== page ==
A Different Kind of Outsourcing – Interim Management
Have you ever experienced one or more of the following scenarios?
- Your sales manager has just resigned and suddenly you’re left trying to figure out how to manage all of these reps (and many deals!) on top of your normal responsibilities.
- Your firm has grown to a size where the account executives need a more dedicated manager for strategizing and mentoring, but you don’t think this will be a full-time role for several months.
- You’ve just taken a new (and risky) assignment as chief operating officer for a slumping firm that has also fired most of the senior management team. Your number one objective: increase revenues—fast!
All of these situations, and many others like them, can leave you in dire straits when sales are on the line. Unless you are constantly interviewing and networking for “A” players, whether you have open roles or not, it is likely that your search for a sales manager will take two to four months. Your first reaction might be “Get somebody! Anybody! And fast!!” But this could be a very costly mistake.
Given that most firms do not have a ready bank of top-notch talent to call upon to manage a sales group, hiring an interim sales manager can be the best short-term solution. An interim manager who has strong industry and sales management experience can quickly assess:
- Quality of the sales team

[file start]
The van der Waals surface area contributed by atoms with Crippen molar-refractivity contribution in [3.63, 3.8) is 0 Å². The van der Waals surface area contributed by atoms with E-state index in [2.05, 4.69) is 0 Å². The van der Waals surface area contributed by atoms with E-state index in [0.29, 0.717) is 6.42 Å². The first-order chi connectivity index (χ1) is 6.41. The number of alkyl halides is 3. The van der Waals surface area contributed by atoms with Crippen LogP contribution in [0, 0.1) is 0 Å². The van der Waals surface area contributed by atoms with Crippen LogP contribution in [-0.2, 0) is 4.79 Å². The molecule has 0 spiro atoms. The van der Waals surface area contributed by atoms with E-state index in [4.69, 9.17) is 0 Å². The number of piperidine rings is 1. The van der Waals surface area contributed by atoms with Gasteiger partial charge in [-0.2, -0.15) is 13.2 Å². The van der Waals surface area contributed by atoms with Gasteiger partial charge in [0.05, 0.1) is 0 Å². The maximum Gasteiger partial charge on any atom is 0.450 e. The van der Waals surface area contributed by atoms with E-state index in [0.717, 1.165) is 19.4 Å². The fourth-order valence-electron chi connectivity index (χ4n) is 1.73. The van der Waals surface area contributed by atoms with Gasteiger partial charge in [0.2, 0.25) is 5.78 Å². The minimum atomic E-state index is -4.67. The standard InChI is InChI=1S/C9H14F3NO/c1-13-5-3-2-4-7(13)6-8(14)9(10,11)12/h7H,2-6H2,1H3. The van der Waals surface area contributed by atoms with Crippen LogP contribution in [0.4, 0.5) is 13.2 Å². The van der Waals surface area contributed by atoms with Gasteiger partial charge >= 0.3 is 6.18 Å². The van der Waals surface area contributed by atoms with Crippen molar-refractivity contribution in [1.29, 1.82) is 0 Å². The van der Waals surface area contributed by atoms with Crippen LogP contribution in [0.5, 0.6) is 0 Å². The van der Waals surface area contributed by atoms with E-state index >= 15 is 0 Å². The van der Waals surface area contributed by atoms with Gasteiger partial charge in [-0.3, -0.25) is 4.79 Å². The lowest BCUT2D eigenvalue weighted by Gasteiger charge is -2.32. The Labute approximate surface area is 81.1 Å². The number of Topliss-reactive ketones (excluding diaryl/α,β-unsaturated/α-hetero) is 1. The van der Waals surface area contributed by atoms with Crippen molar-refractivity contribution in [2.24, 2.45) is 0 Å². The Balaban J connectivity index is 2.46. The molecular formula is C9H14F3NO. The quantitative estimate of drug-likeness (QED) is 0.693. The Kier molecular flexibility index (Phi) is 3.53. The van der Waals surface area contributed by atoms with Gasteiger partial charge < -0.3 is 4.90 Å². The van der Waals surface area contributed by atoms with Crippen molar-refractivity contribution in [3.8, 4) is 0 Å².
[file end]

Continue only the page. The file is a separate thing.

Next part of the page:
- Quality of the pipeline
- Sales process issues that are obstacles to success
- Compensation plans and related incentives—or disincentives—to sales success
An interim manager can then serve as the strategy coach to help sales people “major on the majors”: focus on and close the deals that are winnable and not waste time on the unqualified distractions. The interim manager will serve as trainer and mentor, tailoring training and guidance to both individuals and the group as a whole. If and when senior management decides it’s time to find the full-time manager, the interim manager can help define the role and screen candidates.
Some firms resist this option because of both real and perceived issues. One real issue is that the interim manager is not, and does not become, a product/service expert. Another issue is that s/he is not on-site 8 hours per day, every day. In both cases the perception is that reps (and the firm) will not be able to achieve its goals. However, the interim role is typically geared toward achieving major strategic and tactical objectives and, together with today’s modern communication technology, the right balance of product knowledge and communication can usually be struck.
Properly executed, interim sales management bridges those inevitable personnel gaps and produces “wins” for management and salespeople alike. The Collaborative has a successful history of offering interim sales management. We welcome the opportunity to discuss with you.